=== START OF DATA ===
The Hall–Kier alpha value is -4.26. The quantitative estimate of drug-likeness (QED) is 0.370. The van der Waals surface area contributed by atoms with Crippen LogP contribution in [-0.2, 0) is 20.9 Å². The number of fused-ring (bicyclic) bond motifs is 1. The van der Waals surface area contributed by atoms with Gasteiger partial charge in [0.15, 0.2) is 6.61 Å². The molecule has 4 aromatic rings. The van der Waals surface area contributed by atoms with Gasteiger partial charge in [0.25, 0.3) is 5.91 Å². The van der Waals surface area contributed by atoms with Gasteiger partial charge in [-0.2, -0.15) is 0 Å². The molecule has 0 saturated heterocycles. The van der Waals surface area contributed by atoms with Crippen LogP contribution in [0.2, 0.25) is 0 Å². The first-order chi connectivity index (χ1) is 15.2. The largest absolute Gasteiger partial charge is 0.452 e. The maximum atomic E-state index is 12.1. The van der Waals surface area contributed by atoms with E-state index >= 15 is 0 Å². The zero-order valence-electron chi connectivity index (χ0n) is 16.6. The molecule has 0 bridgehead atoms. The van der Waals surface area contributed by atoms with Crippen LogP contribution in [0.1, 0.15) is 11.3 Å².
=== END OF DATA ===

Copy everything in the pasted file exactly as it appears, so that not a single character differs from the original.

The Hall–Kier alpha value is -4.26. The quantitative estimate of drug-likeness (QED) is 0.370. The van der Waals surface area contributed by atoms with Crippen LogP contribution in [-0.2, 0) is 20.9 Å². The number of fused-ring (bicyclic) bond motifs is 1. The van der Waals surface area contributed by atoms with Gasteiger partial charge in [0.15, 0.2) is 6.61 Å². The molecule has 4 aromatic rings. The van der Waals surface area contributed by atoms with Gasteiger partial charge in [0.25, 0.3) is 5.91 Å². The van der Waals surface area contributed by atoms with Gasteiger partial charge in [-0.2, -0.15) is 0 Å². The molecule has 0 saturated heterocycles. The van der Waals surface area contributed by atoms with Crippen LogP contribution in [0.2, 0.25) is 0 Å². The first-order chi connectivity index (χ1) is 15.2. The largest absolute Gasteiger partial charge is 0.452 e. The maximum atomic E-state index is 12.1. The van der Waals surface area contributed by atoms with E-state index >= 15 is 0 Å². The zero-order valence-electron chi connectivity index (χ0n) is 16.6. The molecule has 0 bridgehead atoms. The van der Waals surface area contributed by atoms with Crippen LogP contribution in [0.1, 0.15) is 11.3 Å².